How fast can the auto industry go electric? Debate rages as the U.S. sets new rules
For car policy wonks, the Environmental Protection Agency's proposed new vehicle standards are this summer's hot blockbuster.
The surprisingly ambitious proposal unveiled earlier this year could mean that up to 67% of new vehicles sold by 2032 would need to be electric in order for carmakers to be in compliance. That would be a major step toward cutting U.S. greenhouse gas emissions.
Public comments on the EPA proposal closed on Wednesday, and the reviews have poured in.
"Vital," says one environmental group. "Feasible," says the electric vehicle lobby. "Neither reasonable nor achievable," say traditional automakers.
It's not just the auto industry weighing in. The ski industry — which is feeling the effects of climate change — has embraced the rule. The oil industry has vehemently objected to it, with the American Petroleum Institute warning it "will keep all options on the table" if it's finalized.
Accelerating a transition underway
A lot is at stake, and the EPA's rule is widely expected to be challenged in court, just as the current standards have been. The agency has previously indicated it planned to finalize the rule by March 2024.
Automakers are already moving to embrace electric vehicles, and the federal government has offered many billions of dollars in incentives to speed up that process.
If those incentives are a giant carrot, these proposed regulations are a sizable stick.
Unlike California and other states that require a certain percentage of new car sales be electric, the EPA would not set a direct mandate for electric vehicles.
However, the proposed standards for greenhouse gas emissions and pollution would be so low that to meet them across an entire fleet, automakers would almost certainly have to build large numbers of zero-emission vehicles. The EPA says that would save lives and save Americans a up to a trillion dollars on gasoline.
Vehicle standards are a complicated dance between regulators and industry. The government wants to set standards that are achievable, but not easy. Companies want standards that give them plenty of room to make profits.
Big automakers say the timeline is too fast
The Alliance for Automotive Innovation, the trade group representing big, traditional automakers, is lobbying for less stringent standards, pointing out that many elements of the transition to EVs — from beefing up the electric grid for chargers to having more raw materials for batteries — are outside of the direct control of carmakers.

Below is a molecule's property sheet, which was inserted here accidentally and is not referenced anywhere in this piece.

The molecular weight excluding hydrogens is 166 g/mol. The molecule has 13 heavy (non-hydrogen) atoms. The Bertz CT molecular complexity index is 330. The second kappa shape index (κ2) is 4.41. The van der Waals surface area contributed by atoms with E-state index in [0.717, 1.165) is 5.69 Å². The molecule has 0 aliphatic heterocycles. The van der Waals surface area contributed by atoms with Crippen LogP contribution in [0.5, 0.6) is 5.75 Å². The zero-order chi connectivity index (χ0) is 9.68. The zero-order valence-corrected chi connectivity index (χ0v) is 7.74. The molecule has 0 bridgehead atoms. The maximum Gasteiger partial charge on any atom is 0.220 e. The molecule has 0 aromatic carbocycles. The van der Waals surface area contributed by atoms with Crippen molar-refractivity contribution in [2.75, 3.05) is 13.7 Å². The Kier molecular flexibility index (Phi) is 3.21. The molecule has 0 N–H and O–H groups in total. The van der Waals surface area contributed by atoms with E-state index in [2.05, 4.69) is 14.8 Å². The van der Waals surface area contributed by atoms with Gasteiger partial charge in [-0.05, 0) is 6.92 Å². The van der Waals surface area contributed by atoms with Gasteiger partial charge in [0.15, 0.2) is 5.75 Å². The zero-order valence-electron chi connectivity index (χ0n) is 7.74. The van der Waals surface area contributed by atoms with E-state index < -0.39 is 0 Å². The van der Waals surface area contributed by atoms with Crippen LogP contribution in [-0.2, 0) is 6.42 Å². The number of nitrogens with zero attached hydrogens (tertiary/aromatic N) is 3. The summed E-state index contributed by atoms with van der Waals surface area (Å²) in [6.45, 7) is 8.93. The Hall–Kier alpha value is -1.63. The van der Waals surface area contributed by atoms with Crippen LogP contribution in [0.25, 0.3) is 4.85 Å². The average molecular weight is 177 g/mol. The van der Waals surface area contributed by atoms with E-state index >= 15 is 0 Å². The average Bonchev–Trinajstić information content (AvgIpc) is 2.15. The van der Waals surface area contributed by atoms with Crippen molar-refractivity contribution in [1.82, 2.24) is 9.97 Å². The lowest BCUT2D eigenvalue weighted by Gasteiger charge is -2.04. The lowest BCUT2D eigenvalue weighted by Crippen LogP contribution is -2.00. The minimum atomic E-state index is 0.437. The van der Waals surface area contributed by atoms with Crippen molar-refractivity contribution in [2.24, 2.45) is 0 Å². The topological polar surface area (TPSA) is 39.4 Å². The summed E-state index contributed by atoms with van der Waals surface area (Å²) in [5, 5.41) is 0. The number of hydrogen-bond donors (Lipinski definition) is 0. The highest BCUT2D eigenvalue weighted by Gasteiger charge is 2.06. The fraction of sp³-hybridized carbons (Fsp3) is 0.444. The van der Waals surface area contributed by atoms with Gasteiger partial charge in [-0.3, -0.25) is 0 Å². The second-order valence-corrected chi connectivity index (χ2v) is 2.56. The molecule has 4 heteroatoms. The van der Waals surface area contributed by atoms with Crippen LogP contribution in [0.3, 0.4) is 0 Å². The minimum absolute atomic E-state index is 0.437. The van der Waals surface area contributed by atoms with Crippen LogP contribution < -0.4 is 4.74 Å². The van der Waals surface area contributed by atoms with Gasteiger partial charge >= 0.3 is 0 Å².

The group is asking the EPA to aim for a lower percentage of car sales to be EVs by 2032, and to extend some "flexibilities" in how emissions and emissions credits are calculated; essentially, both lowering the target and giving companies more ways to hit it.
The group is also pushing for less stringent pollution standards on gas- and diesel-powered vehicles, arguing that if companies are supposed to be switching to EVs they'll have less money to invest in making internal combustion vehicles cleaner.
The group notes that automakers have embraced the overall goal of electrification, and the debate now is about the timeline. "If the Environmental Protection Agency were to address every solution we've outlined, this would still be by far the most aggressive regulation ever promulgated," John Bozzella, the president of the Alliance, said.
In their comments, the trade group also questions whether the EPA has the authority to set such ambitious standards. The auto industry has previously defended the EPA's right to set standards and encourage electrification, but says the scale of change imagined by the current standards is "unprecedented."
EV companies say it's doable
Meanwhile the Zero Emission Transportation Association, a much newer trade group representing Tesla and other all-electric automakers as well as charger companies and EV suppliers, is asking the EPA to impose even more stringent rules.
The group says that stringent rules are not only important for public health and the fight against climate change, but also create U.S. jobs — many government incentives for EVs require U.S. or North American manufacturing — while providing the "regulatory certainty" that suppliers and utilities need.
That is, if automakers are going to be required to make EVs quickly, other companies can more confidently build factories for parts or invest in chargers, investments that might only pay off when a high percentage of cars are electric.
"We believe these standards are achievable," ZETA president Albert Gore III wrote.
The group compared the switch to EVs to the phasing out of leaded gasoline, encouraging the EPA to act with comparable urgency.
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